Responding to lobbying by [Ted] O'Neill [director of admissions at U.Chicago] and others, the College Board is piloting a program this year with about 30 colleges and universities that will enable them to buy students' names and information based on whether they live in lower-income communities.Never fear, though. The College Board is taking precautions to protect our privacy.
"We are swearing to use it for good, not for evil," said Bruch Poch, dean of admissions at Pomona College. "The myth of unaffordability has become a nightmare, and we can't directly speak to kids or their families unless we can really target them."
The schools still will not be able to request a search that would reveal which students have family incomes below or above a certain level. Instead, college admissions officers could request the names of students who live in low-income communities, determined by their high school and nine-digit ZIP code.Naturally, this kind of policy might have side effects as all social engineering does.
Wouldn't a public high school district want to appear as if it were in a poorer area than it otherwise is? Wouldn't parents pressure their property assessors to assess them at a lower rate so that they could be "targeted" by college officials?
What does low-income even really mean? Shouldn't it be low-wealth?
After all, by the definition of low-income anyone who lived in an elderly community would be hurting and anyone who put his money into cars or boats or property years before they were assessed would be left alone. What's more anyone who lives in any area that has high taxes that when all is said and done take 40% or so of your income cannot be said to have a high-income.
Moreover, students that come from areas that are poor and rural might qualify for assistance from the colleges. Similarly, what if they are one of the few low-income people living in an area? It is not entirely uncommon, for instance, for people who own six figure homes to be making under $60,000 or so given how volatile property values can be.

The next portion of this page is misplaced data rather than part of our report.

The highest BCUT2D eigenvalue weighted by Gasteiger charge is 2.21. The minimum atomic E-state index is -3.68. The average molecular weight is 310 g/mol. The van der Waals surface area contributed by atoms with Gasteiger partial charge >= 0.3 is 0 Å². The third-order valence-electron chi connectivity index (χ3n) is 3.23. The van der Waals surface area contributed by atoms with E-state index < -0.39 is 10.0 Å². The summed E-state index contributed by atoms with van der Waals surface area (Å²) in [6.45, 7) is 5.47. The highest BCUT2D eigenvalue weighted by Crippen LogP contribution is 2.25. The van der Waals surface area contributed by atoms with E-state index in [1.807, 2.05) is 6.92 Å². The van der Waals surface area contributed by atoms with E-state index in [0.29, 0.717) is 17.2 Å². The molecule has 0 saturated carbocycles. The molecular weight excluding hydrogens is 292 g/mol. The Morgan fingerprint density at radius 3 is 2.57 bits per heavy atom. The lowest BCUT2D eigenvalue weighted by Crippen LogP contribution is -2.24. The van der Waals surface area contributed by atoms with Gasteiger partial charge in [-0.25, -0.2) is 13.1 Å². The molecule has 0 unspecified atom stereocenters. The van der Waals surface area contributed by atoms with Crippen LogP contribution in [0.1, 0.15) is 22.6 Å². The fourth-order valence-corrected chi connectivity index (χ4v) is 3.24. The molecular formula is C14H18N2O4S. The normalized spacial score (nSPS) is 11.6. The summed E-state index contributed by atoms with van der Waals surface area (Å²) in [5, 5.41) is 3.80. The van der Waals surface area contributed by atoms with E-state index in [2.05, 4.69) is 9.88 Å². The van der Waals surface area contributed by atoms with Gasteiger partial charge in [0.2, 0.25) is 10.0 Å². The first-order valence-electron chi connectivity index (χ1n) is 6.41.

Of course, relying on high school data is unfair because some students may be bussed to a different zip code (thank liberals for busing, by the way.)
I suspect that what the colleges really want to do is excuse their obvious efforts at racial engineering by throwing in a couple of students from the supposedly rough inner-city. It's been quite politically inconvenient that students from the black upper and middle class have gotten the benefits of affirmative action, while those for whom it was intended to help have not gotten any assistance whatsoever.
(In fact, as Thomas Sowell has demonstrated conclusively that because university admittance is a zero-sum game, affirmative action has benefited upper and middle class blacks at the expense of poor whites and Asians who tend to be more qualified than most of those upper-class blacks and yet are rejected.)
For them, low-income means black and Hispanic and we would be kidding ourselves if it meant anything else.
Throughout the Tribune piece, you get the sense that the colleges are bemoaning the fact that so few students are paying for college with federal grants. These students either have wealthy parents or don't currently qualify for federally-subsidized loans because Mom and Dad make too much money.
Now why would they be upset about that?
Allow me to venture an educated guess.
You see, if colleges are successful at getting the federal taxpayers to bear their costs, they can raise their tuition and push still more students onto federally subsidized loans as more and more parents demand that college be "affordable." Politicians will be happy to make college "affordable," but that will be at the expense of all the rest of society, most of which does not have a college degree. As federal subsidies rise, so too do the taxes.
If people really want to make college affordable, they could ask for an education, instead of say, a super expensive multi-million dollar student center, equipped with pool tables and restaurants.
What's that? Pomona already has one of those? Gee, look at how that's turned out!